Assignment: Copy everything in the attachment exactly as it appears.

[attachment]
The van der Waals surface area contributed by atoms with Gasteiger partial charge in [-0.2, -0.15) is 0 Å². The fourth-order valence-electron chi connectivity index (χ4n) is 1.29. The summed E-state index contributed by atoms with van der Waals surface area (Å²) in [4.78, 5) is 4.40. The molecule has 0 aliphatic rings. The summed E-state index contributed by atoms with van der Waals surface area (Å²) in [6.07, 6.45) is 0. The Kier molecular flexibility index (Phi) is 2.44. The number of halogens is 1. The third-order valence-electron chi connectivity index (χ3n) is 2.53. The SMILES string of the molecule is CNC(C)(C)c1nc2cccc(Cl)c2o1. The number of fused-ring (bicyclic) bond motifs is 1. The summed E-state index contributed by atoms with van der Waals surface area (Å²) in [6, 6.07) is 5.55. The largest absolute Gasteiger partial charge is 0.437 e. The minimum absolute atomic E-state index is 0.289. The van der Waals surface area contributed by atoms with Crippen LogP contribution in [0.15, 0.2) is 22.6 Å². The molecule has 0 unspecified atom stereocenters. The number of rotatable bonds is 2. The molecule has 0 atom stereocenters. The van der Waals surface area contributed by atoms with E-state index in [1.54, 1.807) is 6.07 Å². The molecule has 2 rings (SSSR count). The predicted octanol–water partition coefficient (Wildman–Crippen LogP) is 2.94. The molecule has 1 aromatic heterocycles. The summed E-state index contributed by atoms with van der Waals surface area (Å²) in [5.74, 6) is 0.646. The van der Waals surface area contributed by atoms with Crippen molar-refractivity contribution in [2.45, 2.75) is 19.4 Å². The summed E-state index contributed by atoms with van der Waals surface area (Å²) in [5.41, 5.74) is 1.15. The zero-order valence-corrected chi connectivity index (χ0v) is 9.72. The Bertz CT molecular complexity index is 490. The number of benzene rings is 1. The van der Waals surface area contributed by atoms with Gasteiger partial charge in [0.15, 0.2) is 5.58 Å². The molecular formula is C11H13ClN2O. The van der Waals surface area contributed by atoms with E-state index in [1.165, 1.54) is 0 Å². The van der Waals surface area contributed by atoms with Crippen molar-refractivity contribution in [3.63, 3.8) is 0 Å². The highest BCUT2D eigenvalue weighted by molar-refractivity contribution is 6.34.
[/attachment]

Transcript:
The van der Waals surface area contributed by atoms with Gasteiger partial charge in [-0.2, -0.15) is 0 Å². The fourth-order valence-electron chi connectivity index (χ4n) is 1.29. The summed E-state index contributed by atoms with van der Waals surface area (Å²) in [4.78, 5) is 4.40. The molecule has 0 aliphatic rings. The summed E-state index contributed by atoms with van der Waals surface area (Å²) in [6.07, 6.45) is 0. The Kier molecular flexibility index (Phi) is 2.44. The number of halogens is 1. The third-order valence-electron chi connectivity index (χ3n) is 2.53. The SMILES string of the molecule is CNC(C)(C)c1nc2cccc(Cl)c2o1. The number of fused-ring (bicyclic) bond motifs is 1. The summed E-state index contributed by atoms with van der Waals surface area (Å²) in [6, 6.07) is 5.55. The largest absolute Gasteiger partial charge is 0.437 e. The minimum absolute atomic E-state index is 0.289. The van der Waals surface area contributed by atoms with Crippen LogP contribution in [0.15, 0.2) is 22.6 Å². The molecule has 0 unspecified atom stereocenters. The number of rotatable bonds is 2. The molecule has 0 atom stereocenters. The van der Waals surface area contributed by atoms with E-state index in [1.54, 1.807) is 6.07 Å². The molecule has 2 rings (SSSR count). The predicted octanol–water partition coefficient (Wildman–Crippen LogP) is 2.94. The molecule has 1 aromatic heterocycles. The summed E-state index contributed by atoms with van der Waals surface area (Å²) in [5.74, 6) is 0.646. The van der Waals surface area contributed by atoms with Crippen molar-refractivity contribution in [2.45, 2.75) is 19.4 Å². The summed E-state index contributed by atoms with van der Waals surface area (Å²) in [5.41, 5.74) is 1.15. The zero-order valence-corrected chi connectivity index (χ0v) is 9.72. The Bertz CT molecular complexity index is 490. The number of benzene rings is 1. The van der Waals surface area contributed by atoms with Gasteiger partial charge in [0.15, 0.2) is 5.58 Å². The molecular formula is C11H13ClN2O. The van der Waals surface area contributed by atoms with E-state index in [1.165, 1.54) is 0 Å². The van der Waals surface area contributed by atoms with Crippen molar-refractivity contribution in [3.63, 3.8) is 0 Å². The highest BCUT2D eigenvalue weighted by molar-refractivity contribution is 6.34.